Trip Start Apr 04, 2007
115Trip End Oct 22, 2007
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The Dokumentation Centre was his tactical headquarters outside of Berlin. A series of buildings, including an SS barracks, a hospital, and a children's school were built nearby. The facility was eventually bombed by the Allies in 1945, mostly destroying the site. However, a huge underground bunker complex remained and this was eventually turned into the museum.
The Museum has an amazing collection of photographs, film and other archival materials tracing Hitler's rise to power in Germany, important Nazi figures and events, and the horrors committed by the Nazi's during the genocide against the Jewish people. It was all in German, but the photographs and film were incredibly powerful all the same. We trekked down into the maze of bunkers beneath the building, a cold and eerie series of air raid shelters, passages, and thick stone rooms built for Hitler's inner circle. State of the art (at the time) air conditioning and air locks existed in the bunker to prevent poison or other harmful gases to enter the site.
We attempted to hike up to the Eagle's Nest itself, a small building atop the cliffs above the site, only to discover that all of the walking paths had been closed, with the only other alternative being a bus that cost about $60 NZ for the two of us. Given the price, and the lines for the tickets stretching for miles, we opted for the view from below and inspecting a photograph of the building.
We took the bus back down to Berchtesgaden, and from there to Konigsee which Nathan had told us was a cool town nearby. The lake that the town sits on is considered one of the cleanest in the world, and only electric ferries have been allowed to run there, at very slow speeds, since the 1900s. We had some cheap Gelato and hopped on one of the ferry boats out to St. Bartholomew peninsula, famous for its 16th century red domed church that sits on the waters edge. We'd also heard that there was a good hike up to an ice cave called the 'Ice Chapel' in the mountains behind the church.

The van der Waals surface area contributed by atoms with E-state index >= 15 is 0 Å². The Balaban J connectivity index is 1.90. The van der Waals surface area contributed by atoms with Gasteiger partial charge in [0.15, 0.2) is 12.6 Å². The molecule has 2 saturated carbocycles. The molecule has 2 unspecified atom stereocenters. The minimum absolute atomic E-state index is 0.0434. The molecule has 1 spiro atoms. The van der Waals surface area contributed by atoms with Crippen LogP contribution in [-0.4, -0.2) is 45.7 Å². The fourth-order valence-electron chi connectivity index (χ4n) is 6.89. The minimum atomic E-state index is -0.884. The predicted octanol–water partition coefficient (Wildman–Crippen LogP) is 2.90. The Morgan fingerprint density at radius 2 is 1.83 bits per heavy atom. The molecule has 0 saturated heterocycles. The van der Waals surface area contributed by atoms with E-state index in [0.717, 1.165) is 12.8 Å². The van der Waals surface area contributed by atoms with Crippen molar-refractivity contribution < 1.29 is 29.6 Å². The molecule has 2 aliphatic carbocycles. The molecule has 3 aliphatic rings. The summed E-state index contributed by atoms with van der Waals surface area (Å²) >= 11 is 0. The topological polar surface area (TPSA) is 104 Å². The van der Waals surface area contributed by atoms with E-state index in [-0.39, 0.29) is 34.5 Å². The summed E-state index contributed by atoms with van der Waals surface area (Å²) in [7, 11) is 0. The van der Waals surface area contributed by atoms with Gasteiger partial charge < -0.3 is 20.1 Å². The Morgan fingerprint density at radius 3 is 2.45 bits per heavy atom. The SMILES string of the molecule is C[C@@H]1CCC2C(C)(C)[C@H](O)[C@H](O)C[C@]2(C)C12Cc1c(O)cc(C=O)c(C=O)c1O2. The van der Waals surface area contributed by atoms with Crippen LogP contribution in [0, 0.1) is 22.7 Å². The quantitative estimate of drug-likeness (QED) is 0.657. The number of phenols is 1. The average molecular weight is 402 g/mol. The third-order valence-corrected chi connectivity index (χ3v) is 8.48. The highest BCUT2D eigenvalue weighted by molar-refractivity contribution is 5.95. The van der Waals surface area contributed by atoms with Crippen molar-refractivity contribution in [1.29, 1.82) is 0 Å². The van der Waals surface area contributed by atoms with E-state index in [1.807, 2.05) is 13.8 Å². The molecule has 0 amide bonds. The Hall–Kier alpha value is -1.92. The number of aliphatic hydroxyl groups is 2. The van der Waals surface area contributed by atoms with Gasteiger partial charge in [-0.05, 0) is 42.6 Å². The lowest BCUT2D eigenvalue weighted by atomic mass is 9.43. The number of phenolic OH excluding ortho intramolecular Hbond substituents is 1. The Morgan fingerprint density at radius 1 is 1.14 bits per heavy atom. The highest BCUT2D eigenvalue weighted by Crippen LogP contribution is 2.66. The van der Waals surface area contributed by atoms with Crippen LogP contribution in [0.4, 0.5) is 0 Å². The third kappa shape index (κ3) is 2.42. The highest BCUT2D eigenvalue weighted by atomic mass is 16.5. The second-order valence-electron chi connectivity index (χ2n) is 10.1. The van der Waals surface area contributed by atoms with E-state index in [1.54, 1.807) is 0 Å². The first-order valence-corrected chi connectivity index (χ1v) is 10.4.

The hike wasn't very well marked, but we enjoyed the walk through the woods and up to the beautiful mountain passes. We'd noticed along the way the number of fairly elderly German's hiking and were very impressed with their fitness at such an advanced age. After just having commented to each other about this, we rounded a corner into a group of people, with a police helicopter hovering over head. It turned out an elderly man had literally collapsed and died on the trail ahead of us (natural causes), and due to the remote location, the police helicopter came to airlift the body out.
Sad as it was, we couldn't help but thinking 'not a bad way to go'. The sun was shining, and the view was absolutely breathtaking and he was obviously out doing something he loved. Surrounded by mountains and rushing water, out in the lush green trails. After the police had left, we continued on a little farther to the Ice Chapel. we found two different ice caves, close to each other, both of them being very beautiful. It was getting late at this point so we hurried back (briefly getting lost) to the ferry and negotiated the huge lines to get a ferry back to Konigsee.
We managed to get back to Berchtesgaden in time to catch the last bus back to Salzburg. Unfortunately the only place still open, and vaguely affordable, was the bar at the backpackers, so we got a plate of food there between us and sat and chatted with another backpacker girl who was staying at the hostel. We were exhausted after our long day of exploring and tried to get organized for the following days only to encounter more useless staff assistance (or non-assistance) from the hostel.
We called it a night and headed for bed, looking forward to exploring more of what Salzburg itself has to offer tomorrow.
All our best from Austria
Dan and Gabrielle